OPEC cuts, oil gushes higher
Oil prices jumped to a one-month high this week after the Organization of the Petroleum Exporting Countries (OPEC) announced a plan to reduce oil output. While the cut would be rather small at about 1 percent, this would be the first time that OPEC has reduced its output in eight years.
OPEC accounts for approximately 40 percent of global oil production, giving the bloc substantial control over the oil market. But that control only works if the 14 member nations work together. Recently, numerous countries have exceeded their agreed-upon quotas, undermining the cartel’s influence.
Details of the agreement will be hashed out at the next OPEC meeting on Nov. 30, but many market watchers are skeptical that the group will actually reduce its output from the current level of 33.2 million barrels per day.
For now, the market is pricing in the production cut, which has sent oil over $48 per barrel for the first time since late-August and dragged gas prices 11 cents per gallon higher this week.
USDA shows grain surplus
On Friday, the USDA released its quarterly grain stockpile estimates, tallying U.S. inventories of corn, wheat and soybeans.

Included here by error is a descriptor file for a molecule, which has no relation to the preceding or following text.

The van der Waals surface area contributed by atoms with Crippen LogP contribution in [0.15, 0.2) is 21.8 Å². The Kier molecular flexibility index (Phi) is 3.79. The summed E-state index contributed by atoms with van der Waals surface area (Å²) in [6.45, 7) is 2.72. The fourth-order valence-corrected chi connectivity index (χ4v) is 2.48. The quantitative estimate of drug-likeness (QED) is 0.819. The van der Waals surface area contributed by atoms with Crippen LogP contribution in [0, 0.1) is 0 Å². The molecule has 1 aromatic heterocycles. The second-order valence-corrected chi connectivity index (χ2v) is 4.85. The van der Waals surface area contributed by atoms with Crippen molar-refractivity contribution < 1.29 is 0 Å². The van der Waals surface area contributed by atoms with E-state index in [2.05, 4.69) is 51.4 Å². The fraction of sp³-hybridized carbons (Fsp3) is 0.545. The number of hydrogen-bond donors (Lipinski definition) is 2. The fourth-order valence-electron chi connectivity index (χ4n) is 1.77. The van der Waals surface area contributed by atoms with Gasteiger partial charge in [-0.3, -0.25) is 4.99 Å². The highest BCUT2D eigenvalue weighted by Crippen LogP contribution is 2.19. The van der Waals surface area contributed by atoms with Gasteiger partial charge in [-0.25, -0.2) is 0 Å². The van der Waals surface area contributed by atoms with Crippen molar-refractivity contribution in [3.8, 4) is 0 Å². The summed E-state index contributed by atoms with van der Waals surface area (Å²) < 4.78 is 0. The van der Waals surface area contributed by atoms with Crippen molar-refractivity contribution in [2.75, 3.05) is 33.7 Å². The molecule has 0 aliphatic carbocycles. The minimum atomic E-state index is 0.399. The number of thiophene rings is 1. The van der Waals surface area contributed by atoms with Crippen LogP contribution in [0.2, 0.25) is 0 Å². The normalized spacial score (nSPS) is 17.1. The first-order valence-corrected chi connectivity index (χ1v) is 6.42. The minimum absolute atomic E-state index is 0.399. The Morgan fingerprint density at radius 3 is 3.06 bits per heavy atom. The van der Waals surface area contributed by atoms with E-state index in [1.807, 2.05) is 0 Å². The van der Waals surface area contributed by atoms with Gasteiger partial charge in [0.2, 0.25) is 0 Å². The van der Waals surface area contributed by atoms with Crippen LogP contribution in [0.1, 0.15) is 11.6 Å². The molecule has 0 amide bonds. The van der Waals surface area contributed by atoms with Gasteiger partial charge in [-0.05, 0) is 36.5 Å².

Nationwide wheat stockpiles on Sept. 1 were higher than expected, surpassing 2.5 billion bushels, almost 20 percent higher than last year. Meanwhile, corn and soybean stockpiles were only slightly larger than last year, but this fall’s crop is expected to be a bin-buster, breaking production records for both crops. As a result, prices for corn, wheat, and soybeans are all still near multi-year lows.
Meat markets butchered
The bloodbath in the cattle and hog markets continued this week, with both markets falling to multi-year lows. Live cattle prices collapsed under $1 per pound for the first time since 2010, and lean hogs fell under 50 cents per pound for the first time in almost seven years.
Prices are tumbling as the supply of meat is outpacing demand, a problem that could linger for a long time. Though the drop has been devastating for livestock producers, meat-lovers will welcome bargains on steaks, burgers and hot dogs.
On Monday, traders will have more news to digest, as the USDA released its quarterly Hogs and Pigs Report Friday after the market closed.
Opinions are solely the writers’. Walt and Alex Breitinger are commodity futures brokers with Paragon Investments in Silver Lake, Kan. They can be reached at (800) 411-3888 or www.paragoninvestments.com. This is not a solicitation of any order to buy or sell any market.